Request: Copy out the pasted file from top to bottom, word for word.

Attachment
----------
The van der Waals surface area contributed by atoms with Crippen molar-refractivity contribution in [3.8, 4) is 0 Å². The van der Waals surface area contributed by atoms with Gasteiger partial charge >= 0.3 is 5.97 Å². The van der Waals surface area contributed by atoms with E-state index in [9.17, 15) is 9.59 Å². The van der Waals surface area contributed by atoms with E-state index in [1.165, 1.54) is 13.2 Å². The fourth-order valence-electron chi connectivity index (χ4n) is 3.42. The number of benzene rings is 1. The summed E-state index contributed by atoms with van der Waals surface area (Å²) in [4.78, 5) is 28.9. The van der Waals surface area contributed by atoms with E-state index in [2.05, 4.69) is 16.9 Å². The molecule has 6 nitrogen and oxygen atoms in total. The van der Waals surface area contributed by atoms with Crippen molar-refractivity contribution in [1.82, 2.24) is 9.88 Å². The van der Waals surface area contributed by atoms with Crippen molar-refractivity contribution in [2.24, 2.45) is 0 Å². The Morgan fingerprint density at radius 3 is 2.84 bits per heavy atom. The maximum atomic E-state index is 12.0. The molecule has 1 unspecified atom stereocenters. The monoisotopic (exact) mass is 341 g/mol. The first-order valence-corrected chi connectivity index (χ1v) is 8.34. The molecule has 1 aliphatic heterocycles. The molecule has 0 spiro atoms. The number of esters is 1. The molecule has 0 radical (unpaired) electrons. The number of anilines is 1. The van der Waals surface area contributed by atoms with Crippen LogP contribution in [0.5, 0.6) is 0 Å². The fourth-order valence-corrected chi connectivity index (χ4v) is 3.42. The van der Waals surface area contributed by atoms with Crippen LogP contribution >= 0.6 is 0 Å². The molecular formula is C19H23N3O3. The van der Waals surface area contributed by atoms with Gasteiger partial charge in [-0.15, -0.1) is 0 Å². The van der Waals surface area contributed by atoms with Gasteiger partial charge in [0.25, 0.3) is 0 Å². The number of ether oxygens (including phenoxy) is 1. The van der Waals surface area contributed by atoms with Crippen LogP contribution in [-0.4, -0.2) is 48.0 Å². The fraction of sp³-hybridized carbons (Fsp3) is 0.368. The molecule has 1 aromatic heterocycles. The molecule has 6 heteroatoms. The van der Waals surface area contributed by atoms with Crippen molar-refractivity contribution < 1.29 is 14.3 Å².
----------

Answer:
The van der Waals surface area contributed by atoms with Crippen molar-refractivity contribution in [3.8, 4) is 0 Å². The van der Waals surface area contributed by atoms with Gasteiger partial charge >= 0.3 is 5.97 Å². The van der Waals surface area contributed by atoms with E-state index in [9.17, 15) is 9.59 Å². The van der Waals surface area contributed by atoms with E-state index in [1.165, 1.54) is 13.2 Å². The fourth-order valence-electron chi connectivity index (χ4n) is 3.42. The number of benzene rings is 1. The summed E-state index contributed by atoms with van der Waals surface area (Å²) in [4.78, 5) is 28.9. The van der Waals surface area contributed by atoms with E-state index in [2.05, 4.69) is 16.9 Å². The molecule has 6 nitrogen and oxygen atoms in total. The van der Waals surface area contributed by atoms with Crippen molar-refractivity contribution in [1.82, 2.24) is 9.88 Å². The van der Waals surface area contributed by atoms with Crippen molar-refractivity contribution in [2.24, 2.45) is 0 Å². The Morgan fingerprint density at radius 3 is 2.84 bits per heavy atom. The maximum atomic E-state index is 12.0. The molecule has 1 unspecified atom stereocenters. The monoisotopic (exact) mass is 341 g/mol. The first-order valence-corrected chi connectivity index (χ1v) is 8.34. The molecule has 1 aliphatic heterocycles. The molecule has 0 spiro atoms. The number of esters is 1. The molecule has 0 radical (unpaired) electrons. The number of anilines is 1. The van der Waals surface area contributed by atoms with Crippen LogP contribution in [0.5, 0.6) is 0 Å². The fourth-order valence-corrected chi connectivity index (χ4v) is 3.42. The van der Waals surface area contributed by atoms with Crippen LogP contribution >= 0.6 is 0 Å². The molecular formula is C19H23N3O3. The van der Waals surface area contributed by atoms with Gasteiger partial charge in [-0.15, -0.1) is 0 Å². The van der Waals surface area contributed by atoms with Gasteiger partial charge in [0.25, 0.3) is 0 Å². The number of ether oxygens (including phenoxy) is 1. The van der Waals surface area contributed by atoms with Crippen LogP contribution in [-0.4, -0.2) is 48.0 Å². The fraction of sp³-hybridized carbons (Fsp3) is 0.368. The molecule has 1 aromatic heterocycles. The molecule has 6 heteroatoms. The van der Waals surface area contributed by atoms with Crippen molar-refractivity contribution < 1.29 is 14.3 Å².